How The Iconia Tab A500 Almost Replaced My Point and Shoot
As I test the Acer Iconia Tab A500, I was surprised at how much I liked using the tablet as a camera because of the built-in app and the large screen. While the quality of the images is less than stellar, the experience of taking pictures on a large screen is surprisingly good. If Acer had given the A500 a better sensor and lens, it would be a really great picture-taking tool.
The iPad 2, which I also use, suffers from two major problems in the photography department; poor image quality and the poor shutter button placement. The Iconia A500 isn’t perfect, but the camera app is a nice step up compared to the the iPad 2′s camera app. If it were not for the color issues the 5MP camera would also be a big improvement over the iPad 2′s poor performing camera.
The form factor and the placement of the shutter button (see above) in the camera app of the Acer A500 make it is easier to get sharp images. The shutter release button is close to the edge so you can still hold the A500 steady with both hands while taking a shot. It is actually easier to get steady shots by resting your elbows on your chest as you tap the shutter button with your thumb making sharper pictures that look better that they would otherwise.
Taking pictures with a tablet feels awkward, but once you get past feeling like people are looking at you funny, having a large 10.1″ screen to compose your shots is strangely satisfying.
Despite some intense backlighting, the A500 camera metered well enough to get the interesting trunks of the trees in the shot above, preserving color in the green leaves. Unfortunately you can also see a little bit of a purple hue that many of the pictures taken with the A500 have. Below is an even more pronounced example of this color distortion. Not all of the shots suffered as much as the one below, but it is an inconsistent problem that affects many of the images I took. Some photo editing will likely fix this, but I haven’t used a camera that added this much color distortion.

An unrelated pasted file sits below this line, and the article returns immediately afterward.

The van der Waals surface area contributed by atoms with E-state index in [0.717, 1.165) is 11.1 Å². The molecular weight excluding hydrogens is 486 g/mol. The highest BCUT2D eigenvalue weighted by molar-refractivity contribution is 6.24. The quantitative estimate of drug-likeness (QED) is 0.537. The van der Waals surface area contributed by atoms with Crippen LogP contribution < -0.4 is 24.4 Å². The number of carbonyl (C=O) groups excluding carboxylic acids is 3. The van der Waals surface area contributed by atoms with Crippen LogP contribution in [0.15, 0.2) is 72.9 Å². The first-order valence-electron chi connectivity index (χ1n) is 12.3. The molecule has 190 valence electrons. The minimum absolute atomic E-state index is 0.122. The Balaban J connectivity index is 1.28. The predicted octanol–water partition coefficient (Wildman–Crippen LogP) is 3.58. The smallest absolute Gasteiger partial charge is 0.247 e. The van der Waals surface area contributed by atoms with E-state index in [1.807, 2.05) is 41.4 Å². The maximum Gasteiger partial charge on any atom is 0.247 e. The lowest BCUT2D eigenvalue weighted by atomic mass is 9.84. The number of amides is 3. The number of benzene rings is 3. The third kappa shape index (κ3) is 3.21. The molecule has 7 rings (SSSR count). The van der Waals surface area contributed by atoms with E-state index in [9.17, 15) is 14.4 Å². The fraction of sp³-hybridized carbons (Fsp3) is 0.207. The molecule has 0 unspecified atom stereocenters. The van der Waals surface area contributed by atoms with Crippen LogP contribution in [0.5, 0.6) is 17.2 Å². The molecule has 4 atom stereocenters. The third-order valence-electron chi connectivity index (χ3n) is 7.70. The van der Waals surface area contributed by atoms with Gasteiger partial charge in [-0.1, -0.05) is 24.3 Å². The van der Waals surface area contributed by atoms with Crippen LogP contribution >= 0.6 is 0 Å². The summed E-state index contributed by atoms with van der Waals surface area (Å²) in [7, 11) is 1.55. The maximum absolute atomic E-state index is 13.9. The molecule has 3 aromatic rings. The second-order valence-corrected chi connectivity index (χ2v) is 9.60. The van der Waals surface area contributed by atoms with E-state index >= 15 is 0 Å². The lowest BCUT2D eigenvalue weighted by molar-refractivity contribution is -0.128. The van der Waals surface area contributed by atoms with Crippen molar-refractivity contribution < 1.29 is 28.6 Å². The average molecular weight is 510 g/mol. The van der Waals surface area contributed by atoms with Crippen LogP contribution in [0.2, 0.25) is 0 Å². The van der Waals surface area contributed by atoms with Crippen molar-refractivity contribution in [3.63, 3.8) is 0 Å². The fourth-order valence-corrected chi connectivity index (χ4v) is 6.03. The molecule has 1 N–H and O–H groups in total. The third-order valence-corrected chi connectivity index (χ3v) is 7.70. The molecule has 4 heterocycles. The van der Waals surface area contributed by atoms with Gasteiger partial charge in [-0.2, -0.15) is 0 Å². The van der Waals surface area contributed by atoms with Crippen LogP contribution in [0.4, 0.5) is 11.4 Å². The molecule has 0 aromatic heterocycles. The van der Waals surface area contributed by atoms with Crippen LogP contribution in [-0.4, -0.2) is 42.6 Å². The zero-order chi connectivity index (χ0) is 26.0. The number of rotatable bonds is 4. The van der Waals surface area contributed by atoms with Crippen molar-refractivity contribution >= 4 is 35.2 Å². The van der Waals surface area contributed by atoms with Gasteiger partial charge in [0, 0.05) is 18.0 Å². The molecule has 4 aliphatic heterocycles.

The automatic focus on the A500 works well most of the time. On the iPad 2 you have to tap the screen to focus. The camera app on the A500 has an infinite focus feature that does a good job without having to tap the screen and it focuses faster. Sometimes it is hard to get sharp pictures of objects up close in dark settings (see below the blurry image). This is a common issue, but it is worse with the Iconia A500 than it is for the camera in my iPhone or my HTC Thunderbolt.
I really enjoyed composing pictures with the 10.1″ screen. If it had a better sensor and lens, I’d start using the A500 to take snapshots on a regular basis. Thanks to all the extra functionality, the A500 camera beats the iPad 2 camera easily. It has filters, metering options, white balancing options, and better on-screen placement of the buttons.
I’m looking forward to the next generation of tablets which will hopefully bring cameras on par with the iPhone 4 and entry level point and shoot cameras. Until then, I’ll enjoy composing shots on the large screen, but can’t replace my point and shoot.
Below are more of the images I took on my photo walk with the Acer Iconia Tab A500. None of them have been touched up at all. A little time in Photoshop or any simple photo editing application could make these images as good as those you would take with a small point-and-shoot camera.
Kevin loves notebooks, tablets, gadgets and photography. He grew up with computers starting out on a Vic 20 and Commodore 64. The first computer he owned himself was an 8086 Compaq Deskpro. His foray into tablet computing began when he bought a Samsung Q1 Ultra. The smartphone market opened up for him with his Palm Treo 600.